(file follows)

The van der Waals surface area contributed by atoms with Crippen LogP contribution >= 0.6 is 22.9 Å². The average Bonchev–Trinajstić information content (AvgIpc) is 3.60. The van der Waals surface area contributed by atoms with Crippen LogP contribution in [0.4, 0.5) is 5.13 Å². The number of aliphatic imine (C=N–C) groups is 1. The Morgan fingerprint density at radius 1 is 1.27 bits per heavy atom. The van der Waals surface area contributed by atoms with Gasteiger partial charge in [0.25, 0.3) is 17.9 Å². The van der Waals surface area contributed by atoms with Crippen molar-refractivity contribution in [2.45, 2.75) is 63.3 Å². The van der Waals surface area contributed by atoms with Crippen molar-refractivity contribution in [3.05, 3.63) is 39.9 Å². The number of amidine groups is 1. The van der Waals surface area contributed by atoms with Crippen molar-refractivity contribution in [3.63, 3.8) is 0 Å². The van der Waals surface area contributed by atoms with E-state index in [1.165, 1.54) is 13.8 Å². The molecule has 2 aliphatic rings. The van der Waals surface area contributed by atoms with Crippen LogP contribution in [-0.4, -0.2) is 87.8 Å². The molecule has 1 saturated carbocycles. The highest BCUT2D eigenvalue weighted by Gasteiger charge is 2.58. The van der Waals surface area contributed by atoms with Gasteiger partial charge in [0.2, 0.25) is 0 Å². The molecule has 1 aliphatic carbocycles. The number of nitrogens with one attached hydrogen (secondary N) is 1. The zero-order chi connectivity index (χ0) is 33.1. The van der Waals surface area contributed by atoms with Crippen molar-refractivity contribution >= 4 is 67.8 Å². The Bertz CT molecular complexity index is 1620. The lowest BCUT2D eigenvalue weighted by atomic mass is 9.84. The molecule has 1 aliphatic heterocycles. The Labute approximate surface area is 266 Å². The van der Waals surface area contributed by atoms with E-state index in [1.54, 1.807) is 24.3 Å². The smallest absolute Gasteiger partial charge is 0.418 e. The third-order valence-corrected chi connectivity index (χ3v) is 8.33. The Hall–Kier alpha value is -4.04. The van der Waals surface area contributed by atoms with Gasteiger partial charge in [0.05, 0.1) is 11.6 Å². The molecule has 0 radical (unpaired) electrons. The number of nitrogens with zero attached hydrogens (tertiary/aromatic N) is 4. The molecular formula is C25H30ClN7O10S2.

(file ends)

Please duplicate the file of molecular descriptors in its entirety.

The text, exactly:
The van der Waals surface area contributed by atoms with Crippen LogP contribution >= 0.6 is 22.9 Å². The average Bonchev–Trinajstić information content (AvgIpc) is 3.60. The van der Waals surface area contributed by atoms with Crippen LogP contribution in [0.4, 0.5) is 5.13 Å². The number of aliphatic imine (C=N–C) groups is 1. The Morgan fingerprint density at radius 1 is 1.27 bits per heavy atom. The van der Waals surface area contributed by atoms with Gasteiger partial charge in [0.25, 0.3) is 17.9 Å². The van der Waals surface area contributed by atoms with Crippen molar-refractivity contribution in [2.45, 2.75) is 63.3 Å². The van der Waals surface area contributed by atoms with Crippen molar-refractivity contribution in [3.05, 3.63) is 39.9 Å². The number of amidine groups is 1. The van der Waals surface area contributed by atoms with Crippen molar-refractivity contribution in [3.63, 3.8) is 0 Å². The van der Waals surface area contributed by atoms with E-state index in [1.165, 1.54) is 13.8 Å². The molecule has 2 aliphatic rings. The van der Waals surface area contributed by atoms with Crippen LogP contribution in [-0.4, -0.2) is 87.8 Å². The molecule has 1 saturated carbocycles. The highest BCUT2D eigenvalue weighted by Gasteiger charge is 2.58. The van der Waals surface area contributed by atoms with Gasteiger partial charge in [0.2, 0.25) is 0 Å². The molecule has 1 aliphatic carbocycles. The number of nitrogens with one attached hydrogen (secondary N) is 1. The zero-order chi connectivity index (χ0) is 33.1. The van der Waals surface area contributed by atoms with Crippen molar-refractivity contribution >= 4 is 67.8 Å². The Bertz CT molecular complexity index is 1620. The lowest BCUT2D eigenvalue weighted by atomic mass is 9.84. The molecule has 1 aliphatic heterocycles. The Labute approximate surface area is 266 Å². The van der Waals surface area contributed by atoms with E-state index in [1.54, 1.807) is 24.3 Å². The smallest absolute Gasteiger partial charge is 0.418 e. The third-order valence-corrected chi connectivity index (χ3v) is 8.33. The Hall–Kier alpha value is -4.04. The van der Waals surface area contributed by atoms with Gasteiger partial charge in [0.05, 0.1) is 11.6 Å². The molecule has 0 radical (unpaired) electrons. The number of nitrogens with zero attached hydrogens (tertiary/aromatic N) is 4. The molecular formula is C25H30ClN7O10S2.